Here's the question you clicked on:

55 members online
  • 0 replying
  • 0 viewing

onegirl

  • 2 years ago

Find an equation of the tangent line at the given value of x.

  • This Question is Closed
  1. onegirl
    • 2 years ago
    Best Response
    You've already chosen the best response.
    Medals 0

    1 Attachment
  2. tkhunny
    • 2 years ago
    Best Response
    You've already chosen the best response.
    Medals 2

    What's your plan? \(\int\limits_{0}^{x}f(x)\;dx = F(x) - F(0)\) where \(F(x)\) is an antiderivative of \(f(x)\). \(\dfrac{d}{dx}(F(x)=F(0)) = F'(x) = f(x)\) Isn't that interesting?

  3. tkhunny
    • 2 years ago
    Best Response
    You've already chosen the best response.
    Medals 2

    * "=" in the parentheses should be "-". F(x) - F(0)

  4. onegirl
    • 2 years ago
    Best Response
    You've already chosen the best response.
    Medals 0

    okay

  5. tkhunny
    • 2 years ago
    Best Response
    You've already chosen the best response.
    Medals 2

    * Wow! I must be sleeping. I used 'x' two different ways, too! Okay, now that I've confused you. let's just show you. \(\dfrac{d}{dx}\int\limits_{0}^{x}\sin(\sqrt{t^{2}-\pi^2})\;dt = \sin(\sqrt{x^{2}-\pi^2})\) Ponder on it.

  6. onegirl
    • 2 years ago
    Best Response
    You've already chosen the best response.
    Medals 0

    hmm ok

  7. tkhunny
    • 2 years ago
    Best Response
    You've already chosen the best response.
    Medals 2

    Well, what do you do with a derivative when you want the slope of a tangent line?

  8. agent0smith
    • 2 years ago
    Best Response
    You've already chosen the best response.
    Medals 1

    \[\Large \dfrac{d}{dx}\int\limits\limits_{0}^{x}\sin(\sqrt{t^{2}-\pi^2})\;dt = \sin(\sqrt{x^{2}-\pi^2})\] You remember how to do that part from earlier, right @onegirl ?

  9. agent0smith
    • 2 years ago
    Best Response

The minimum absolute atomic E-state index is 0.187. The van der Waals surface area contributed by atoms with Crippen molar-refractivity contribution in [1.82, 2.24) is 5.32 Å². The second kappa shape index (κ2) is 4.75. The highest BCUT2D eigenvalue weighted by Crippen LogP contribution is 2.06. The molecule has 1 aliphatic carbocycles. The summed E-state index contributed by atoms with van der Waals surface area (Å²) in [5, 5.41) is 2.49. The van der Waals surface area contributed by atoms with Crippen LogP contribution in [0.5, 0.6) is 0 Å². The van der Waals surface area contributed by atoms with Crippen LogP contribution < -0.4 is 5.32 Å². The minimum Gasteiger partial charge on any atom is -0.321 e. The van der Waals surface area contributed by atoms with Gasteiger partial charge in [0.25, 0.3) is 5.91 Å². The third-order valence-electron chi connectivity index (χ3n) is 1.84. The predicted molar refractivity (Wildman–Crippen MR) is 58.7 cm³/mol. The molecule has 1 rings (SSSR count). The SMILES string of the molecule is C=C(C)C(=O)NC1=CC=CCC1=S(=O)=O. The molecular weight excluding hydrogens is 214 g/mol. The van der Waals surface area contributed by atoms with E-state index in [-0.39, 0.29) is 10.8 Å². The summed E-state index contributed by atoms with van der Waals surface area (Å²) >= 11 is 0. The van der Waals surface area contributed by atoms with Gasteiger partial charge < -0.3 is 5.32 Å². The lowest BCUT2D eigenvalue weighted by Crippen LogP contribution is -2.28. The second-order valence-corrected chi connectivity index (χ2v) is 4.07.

You've already chosen the best response.
    Medals 1

    We need a tangent line y = mx+b So to find the tangent line at x=0, we need the slope of the line m... we've already differentiated it above, now we need to find m by plugging in x=0. Then we find b by using the original function in the question.

  10. onegirl
    • 2 years ago
    Best Response
    You've already chosen the best response.
    Medals 0

    Yes okay

  11. onegirl
    • 2 years ago
    Best Response
    You've already chosen the best response.
    Medals 0

    okay i think i got it

  12. agent0smith
    • 2 years ago
    Best Response
    You've already chosen the best response.
    Medals 1

    @tkhunny you put the equation in wrong (- where a + should be), and i copied it wrongly... should be \[\large \dfrac{d}{dx}\int\limits\limits_{0}^{x}\sin(\sqrt{t^{2}+\pi^2})\;dt = \sin(\sqrt{x^{2}+\pi^2})\]

  13. onegirl
    • 2 years ago
    Best Response
    You've already chosen the best response.
    Medals 0

    yea i saw that too

  14. tkhunny
    • 2 years ago
    Best Response
    You've already chosen the best response.
    Medals 2

    Ah, well that's silly. Why would I do that? Good call!

  15. agent0smith
    • 2 years ago
    Best Response
    You've already chosen the best response.
    Medals 1

    @onegirl did you get the slope m by putting x= 0 into \[\large m = \sin(\sqrt{x^{2}+\pi^2})\] Then find b by using \[\large \dfrac{d}{dx}\int\limits\limits\limits_{0}^{0}\sin(\sqrt{t^{2}+\pi^2})\;dt = 0\] (since the area from 0 to 0 is zero) So since b=0 it'll be y = mx

  16. onegirl
    • 2 years ago
    Best Response
    You've already chosen the best response.
    Medals 0

    yes

  17. onegirl
    • 2 years ago
    Best Response
    You've already chosen the best response.
    Medals 0

    thanks!

  18. agent0smith
    • 2 years ago
    Best Response
    You've already chosen the best response.
    Medals 1

    Looks like m=0 too, since \[\large m = \sin(\sqrt{0^{2}+\pi^2}) = \sin \sqrt {\pi^2} = \sin \pi = 0\] so y=0

  19. onegirl
    • 2 years ago
    Best Response
    You've already chosen the best response.
    Medals 0

    okay

  20. Not the answer you are looking for?
    Search for more explanations.

    • Attachments:

Ask your own question

Sign Up
Find more explanations on OpenStudy
Privacy Policy